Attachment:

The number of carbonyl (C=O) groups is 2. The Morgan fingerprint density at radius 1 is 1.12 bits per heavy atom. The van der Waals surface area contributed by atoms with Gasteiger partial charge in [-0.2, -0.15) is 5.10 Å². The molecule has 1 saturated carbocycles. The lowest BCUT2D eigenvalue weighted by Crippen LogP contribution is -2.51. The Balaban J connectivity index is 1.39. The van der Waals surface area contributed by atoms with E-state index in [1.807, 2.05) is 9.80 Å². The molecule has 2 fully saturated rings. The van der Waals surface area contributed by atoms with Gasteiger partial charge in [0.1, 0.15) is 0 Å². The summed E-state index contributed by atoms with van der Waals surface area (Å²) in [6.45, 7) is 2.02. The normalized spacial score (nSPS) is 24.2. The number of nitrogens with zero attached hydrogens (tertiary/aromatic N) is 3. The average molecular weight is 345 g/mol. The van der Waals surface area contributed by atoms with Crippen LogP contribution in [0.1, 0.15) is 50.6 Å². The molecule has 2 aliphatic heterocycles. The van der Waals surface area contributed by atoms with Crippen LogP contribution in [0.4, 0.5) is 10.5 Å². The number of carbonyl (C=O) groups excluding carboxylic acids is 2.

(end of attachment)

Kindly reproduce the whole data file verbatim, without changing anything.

The number of carbonyl (C=O) groups is 2. The Morgan fingerprint density at radius 1 is 1.12 bits per heavy atom. The van der Waals surface area contributed by atoms with Gasteiger partial charge in [-0.2, -0.15) is 5.10 Å². The molecule has 1 saturated carbocycles. The lowest BCUT2D eigenvalue weighted by Crippen LogP contribution is -2.51. The Balaban J connectivity index is 1.39. The van der Waals surface area contributed by atoms with E-state index in [1.807, 2.05) is 9.80 Å². The molecule has 2 fully saturated rings. The van der Waals surface area contributed by atoms with Gasteiger partial charge in [0.1, 0.15) is 0 Å². The summed E-state index contributed by atoms with van der Waals surface area (Å²) in [6.45, 7) is 2.02. The normalized spacial score (nSPS) is 24.2. The number of nitrogens with zero attached hydrogens (tertiary/aromatic N) is 3. The average molecular weight is 345 g/mol. The van der Waals surface area contributed by atoms with Crippen LogP contribution in [0.1, 0.15) is 50.6 Å². The molecule has 2 aliphatic heterocycles. The van der Waals surface area contributed by atoms with Crippen LogP contribution in [0.4, 0.5) is 10.5 Å². The number of carbonyl (C=O) groups excluding carboxylic acids is 2.